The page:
100% of the time, when a right or freedom is taken away, this is the rationale. 100% of the time. Select any world dictator and look up his/her speeches, and there will be some fear-mongering followed by an appeal to "safety." Or just look up a horrible policy in a supposed "free democracy," like the "Patriot" Act in the U.S., and you'll see the same thing.There is, of course, a sphere within which the individual may assert the supremacy of his own will and rightfully dispute the authority of any human government, especially of any free government existing under a written constitution. But it is equally true that in every well-ordered society charged with the duty of conserving the safety of its members the rights of the individual in respect of his liberty may at times, under the pressure of great dangers, be subjected to such restraint, to be enforced by reasonable regulations, as the safety of the general public may demand.2(p29)
Such cases diluted the reasons that justified restrictions on personal liberty. The Court did not always say that danger meant an immediate threat to the public at large, and it accepted a broader range of means as reasonable.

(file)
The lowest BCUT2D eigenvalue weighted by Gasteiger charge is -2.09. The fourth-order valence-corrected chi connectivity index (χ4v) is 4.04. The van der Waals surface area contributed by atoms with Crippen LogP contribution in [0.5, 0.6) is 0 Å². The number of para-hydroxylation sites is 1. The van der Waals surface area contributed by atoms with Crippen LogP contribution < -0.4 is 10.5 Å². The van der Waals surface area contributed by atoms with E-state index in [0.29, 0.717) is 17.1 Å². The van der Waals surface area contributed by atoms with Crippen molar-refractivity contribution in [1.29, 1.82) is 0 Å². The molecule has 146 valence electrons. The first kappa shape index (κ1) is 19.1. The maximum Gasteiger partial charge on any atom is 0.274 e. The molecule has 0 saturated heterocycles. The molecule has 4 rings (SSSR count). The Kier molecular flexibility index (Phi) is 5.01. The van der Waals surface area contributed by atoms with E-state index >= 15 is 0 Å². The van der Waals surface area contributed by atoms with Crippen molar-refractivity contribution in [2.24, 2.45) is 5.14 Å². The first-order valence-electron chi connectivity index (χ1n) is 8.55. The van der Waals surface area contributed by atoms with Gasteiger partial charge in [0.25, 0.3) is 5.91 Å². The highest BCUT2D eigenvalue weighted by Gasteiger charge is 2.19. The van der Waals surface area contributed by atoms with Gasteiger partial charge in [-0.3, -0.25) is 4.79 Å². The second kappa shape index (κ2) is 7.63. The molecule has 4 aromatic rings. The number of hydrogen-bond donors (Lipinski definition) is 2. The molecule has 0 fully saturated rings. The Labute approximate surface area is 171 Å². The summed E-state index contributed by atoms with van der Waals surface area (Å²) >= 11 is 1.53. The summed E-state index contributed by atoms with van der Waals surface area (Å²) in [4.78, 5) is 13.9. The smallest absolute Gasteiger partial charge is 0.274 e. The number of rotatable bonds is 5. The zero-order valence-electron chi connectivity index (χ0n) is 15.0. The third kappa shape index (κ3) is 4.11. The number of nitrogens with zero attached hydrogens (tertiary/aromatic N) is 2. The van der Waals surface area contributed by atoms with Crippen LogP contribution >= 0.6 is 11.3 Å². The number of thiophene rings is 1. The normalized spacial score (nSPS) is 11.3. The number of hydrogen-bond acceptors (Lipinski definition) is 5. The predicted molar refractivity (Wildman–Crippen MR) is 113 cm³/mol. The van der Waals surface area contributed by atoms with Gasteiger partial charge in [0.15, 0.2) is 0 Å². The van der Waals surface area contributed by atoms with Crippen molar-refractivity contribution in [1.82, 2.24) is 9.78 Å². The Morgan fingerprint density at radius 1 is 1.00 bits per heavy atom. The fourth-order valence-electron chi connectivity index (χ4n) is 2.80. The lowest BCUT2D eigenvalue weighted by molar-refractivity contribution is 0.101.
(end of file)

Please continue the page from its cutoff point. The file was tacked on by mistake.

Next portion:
You see, these pro-vax-assault people who get all gleeful when citing Jacobson don't get that their own rights may one day be in danger, too.The Court then faced the problem of deciding how constitutional provisions limited government action. The Bill of Rights describes individual rights in broad terms, such as freedom of speech and due process of law. In a democracy that has no official religion or ideology, any interpretation of such abstract concepts could be attacked as merely the justices’ personal philosophy.67 Yet, if they upheld all laws that are purported to serve the common good, such as involuntary sterilization, government power would be unlimited—the definition of tyranny